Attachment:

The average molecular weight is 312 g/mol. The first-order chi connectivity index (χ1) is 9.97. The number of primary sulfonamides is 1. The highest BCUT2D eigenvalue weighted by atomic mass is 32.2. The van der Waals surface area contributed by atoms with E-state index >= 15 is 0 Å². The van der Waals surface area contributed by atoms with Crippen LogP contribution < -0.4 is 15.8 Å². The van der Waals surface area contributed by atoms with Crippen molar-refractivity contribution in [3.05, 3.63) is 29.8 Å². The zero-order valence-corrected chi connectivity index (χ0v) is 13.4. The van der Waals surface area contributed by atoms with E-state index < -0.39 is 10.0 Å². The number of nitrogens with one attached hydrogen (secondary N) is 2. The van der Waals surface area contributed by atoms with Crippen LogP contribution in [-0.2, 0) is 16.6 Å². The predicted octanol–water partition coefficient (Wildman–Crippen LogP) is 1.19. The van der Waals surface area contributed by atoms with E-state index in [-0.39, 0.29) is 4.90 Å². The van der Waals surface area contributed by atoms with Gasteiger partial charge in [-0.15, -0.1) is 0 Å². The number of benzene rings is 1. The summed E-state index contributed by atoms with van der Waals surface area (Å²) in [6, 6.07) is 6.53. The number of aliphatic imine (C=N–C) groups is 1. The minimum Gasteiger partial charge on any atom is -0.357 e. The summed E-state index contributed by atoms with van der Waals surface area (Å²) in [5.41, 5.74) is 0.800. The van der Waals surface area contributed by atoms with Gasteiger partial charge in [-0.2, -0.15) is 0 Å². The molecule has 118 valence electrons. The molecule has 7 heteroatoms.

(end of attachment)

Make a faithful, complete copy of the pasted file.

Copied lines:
The average molecular weight is 312 g/mol. The first-order chi connectivity index (χ1) is 9.97. The number of primary sulfonamides is 1. The highest BCUT2D eigenvalue weighted by atomic mass is 32.2. The van der Waals surface area contributed by atoms with E-state index >= 15 is 0 Å². The van der Waals surface area contributed by atoms with Crippen LogP contribution < -0.4 is 15.8 Å². The van der Waals surface area contributed by atoms with Crippen molar-refractivity contribution in [3.05, 3.63) is 29.8 Å². The zero-order valence-corrected chi connectivity index (χ0v) is 13.4. The van der Waals surface area contributed by atoms with E-state index < -0.39 is 10.0 Å². The number of nitrogens with one attached hydrogen (secondary N) is 2. The van der Waals surface area contributed by atoms with Crippen LogP contribution in [-0.2, 0) is 16.6 Å². The predicted octanol–water partition coefficient (Wildman–Crippen LogP) is 1.19. The van der Waals surface area contributed by atoms with E-state index in [-0.39, 0.29) is 4.90 Å². The van der Waals surface area contributed by atoms with Gasteiger partial charge in [-0.15, -0.1) is 0 Å². The number of benzene rings is 1. The summed E-state index contributed by atoms with van der Waals surface area (Å²) in [6, 6.07) is 6.53. The number of aliphatic imine (C=N–C) groups is 1. The minimum Gasteiger partial charge on any atom is -0.357 e. The summed E-state index contributed by atoms with van der Waals surface area (Å²) in [5.41, 5.74) is 0.800. The van der Waals surface area contributed by atoms with Gasteiger partial charge in [-0.2, -0.15) is 0 Å². The molecule has 118 valence electrons. The molecule has 7 heteroatoms.